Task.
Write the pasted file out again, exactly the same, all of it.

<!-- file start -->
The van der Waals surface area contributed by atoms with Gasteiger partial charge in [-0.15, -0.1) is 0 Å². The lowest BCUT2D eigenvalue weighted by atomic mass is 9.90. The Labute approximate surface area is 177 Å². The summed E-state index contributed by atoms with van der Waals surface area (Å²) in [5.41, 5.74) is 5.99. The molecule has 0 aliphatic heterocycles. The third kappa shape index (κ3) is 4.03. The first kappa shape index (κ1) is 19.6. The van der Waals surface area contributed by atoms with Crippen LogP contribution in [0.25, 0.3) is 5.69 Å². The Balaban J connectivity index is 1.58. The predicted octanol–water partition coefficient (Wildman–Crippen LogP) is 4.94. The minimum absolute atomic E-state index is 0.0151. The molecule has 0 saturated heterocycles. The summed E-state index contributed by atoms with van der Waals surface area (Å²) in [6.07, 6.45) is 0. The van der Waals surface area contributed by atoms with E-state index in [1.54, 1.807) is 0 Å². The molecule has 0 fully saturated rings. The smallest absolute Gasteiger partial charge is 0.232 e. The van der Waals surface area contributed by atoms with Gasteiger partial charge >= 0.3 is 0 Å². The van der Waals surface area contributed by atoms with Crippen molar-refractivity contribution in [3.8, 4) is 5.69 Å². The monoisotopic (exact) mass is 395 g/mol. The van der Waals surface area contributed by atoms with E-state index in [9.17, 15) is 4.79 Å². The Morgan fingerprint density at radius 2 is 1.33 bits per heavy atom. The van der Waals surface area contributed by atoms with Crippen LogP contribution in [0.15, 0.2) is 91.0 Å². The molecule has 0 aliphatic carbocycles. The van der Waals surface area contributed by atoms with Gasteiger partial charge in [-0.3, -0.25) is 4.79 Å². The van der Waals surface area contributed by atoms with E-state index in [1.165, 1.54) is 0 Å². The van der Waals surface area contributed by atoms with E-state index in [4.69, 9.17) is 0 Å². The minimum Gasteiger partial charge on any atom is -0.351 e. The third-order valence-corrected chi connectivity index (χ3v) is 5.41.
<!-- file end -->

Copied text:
The van der Waals surface area contributed by atoms with Gasteiger partial charge in [-0.15, -0.1) is 0 Å². The lowest BCUT2D eigenvalue weighted by atomic mass is 9.90. The Labute approximate surface area is 177 Å². The summed E-state index contributed by atoms with van der Waals surface area (Å²) in [5.41, 5.74) is 5.99. The molecule has 0 aliphatic heterocycles. The third kappa shape index (κ3) is 4.03. The first kappa shape index (κ1) is 19.6. The van der Waals surface area contributed by atoms with Crippen LogP contribution in [0.25, 0.3) is 5.69 Å². The Balaban J connectivity index is 1.58. The predicted octanol–water partition coefficient (Wildman–Crippen LogP) is 4.94. The minimum absolute atomic E-state index is 0.0151. The molecule has 0 saturated heterocycles. The summed E-state index contributed by atoms with van der Waals surface area (Å²) in [6.07, 6.45) is 0. The van der Waals surface area contributed by atoms with E-state index in [1.54, 1.807) is 0 Å². The molecule has 0 fully saturated rings. The smallest absolute Gasteiger partial charge is 0.232 e. The van der Waals surface area contributed by atoms with Gasteiger partial charge >= 0.3 is 0 Å². The van der Waals surface area contributed by atoms with Crippen molar-refractivity contribution in [3.8, 4) is 5.69 Å². The monoisotopic (exact) mass is 395 g/mol. The van der Waals surface area contributed by atoms with E-state index in [9.17, 15) is 4.79 Å². The Morgan fingerprint density at radius 2 is 1.33 bits per heavy atom. The van der Waals surface area contributed by atoms with Crippen LogP contribution in [0.15, 0.2) is 91.0 Å². The molecule has 0 aliphatic carbocycles. The van der Waals surface area contributed by atoms with Gasteiger partial charge in [-0.3, -0.25) is 4.79 Å². The van der Waals surface area contributed by atoms with E-state index in [1.165, 1.54) is 0 Å². The van der Waals surface area contributed by atoms with E-state index in [4.69, 9.17) is 0 Å². The minimum Gasteiger partial charge on any atom is -0.351 e. The third-order valence-corrected chi connectivity index (χ3v) is 5.41.